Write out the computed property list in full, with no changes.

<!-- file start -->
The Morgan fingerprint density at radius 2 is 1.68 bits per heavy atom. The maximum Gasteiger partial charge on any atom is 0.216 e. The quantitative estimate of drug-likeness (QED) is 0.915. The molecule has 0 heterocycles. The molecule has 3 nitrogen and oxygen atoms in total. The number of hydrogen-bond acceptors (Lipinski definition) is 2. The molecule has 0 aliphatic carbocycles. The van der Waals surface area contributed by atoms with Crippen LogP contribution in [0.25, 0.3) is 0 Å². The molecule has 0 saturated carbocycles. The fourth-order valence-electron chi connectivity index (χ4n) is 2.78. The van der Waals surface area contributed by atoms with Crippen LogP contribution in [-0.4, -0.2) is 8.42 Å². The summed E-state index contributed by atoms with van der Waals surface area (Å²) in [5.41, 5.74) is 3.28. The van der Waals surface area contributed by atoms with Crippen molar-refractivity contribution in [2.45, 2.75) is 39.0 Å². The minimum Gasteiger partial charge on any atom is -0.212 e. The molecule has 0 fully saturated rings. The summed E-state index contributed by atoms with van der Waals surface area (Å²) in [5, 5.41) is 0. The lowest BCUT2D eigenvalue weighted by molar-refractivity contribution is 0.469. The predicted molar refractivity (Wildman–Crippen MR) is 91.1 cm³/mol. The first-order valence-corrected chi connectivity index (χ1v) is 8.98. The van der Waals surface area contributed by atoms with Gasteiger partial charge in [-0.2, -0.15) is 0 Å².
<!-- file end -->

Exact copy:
The Morgan fingerprint density at radius 2 is 1.68 bits per heavy atom. The maximum Gasteiger partial charge on any atom is 0.216 e. The quantitative estimate of drug-likeness (QED) is 0.915. The molecule has 0 heterocycles. The molecule has 3 nitrogen and oxygen atoms in total. The number of hydrogen-bond acceptors (Lipinski definition) is 2. The molecule has 0 aliphatic carbocycles. The van der Waals surface area contributed by atoms with Crippen LogP contribution in [0.25, 0.3) is 0 Å². The molecule has 0 saturated carbocycles. The fourth-order valence-electron chi connectivity index (χ4n) is 2.78. The van der Waals surface area contributed by atoms with Crippen LogP contribution in [-0.4, -0.2) is 8.42 Å². The summed E-state index contributed by atoms with van der Waals surface area (Å²) in [5.41, 5.74) is 3.28. The van der Waals surface area contributed by atoms with Crippen molar-refractivity contribution in [2.45, 2.75) is 39.0 Å². The minimum Gasteiger partial charge on any atom is -0.212 e. The molecule has 0 fully saturated rings. The summed E-state index contributed by atoms with van der Waals surface area (Å²) in [5, 5.41) is 0. The lowest BCUT2D eigenvalue weighted by molar-refractivity contribution is 0.469. The predicted molar refractivity (Wildman–Crippen MR) is 91.1 cm³/mol. The first-order valence-corrected chi connectivity index (χ1v) is 8.98. The van der Waals surface area contributed by atoms with Gasteiger partial charge in [-0.2, -0.15) is 0 Å².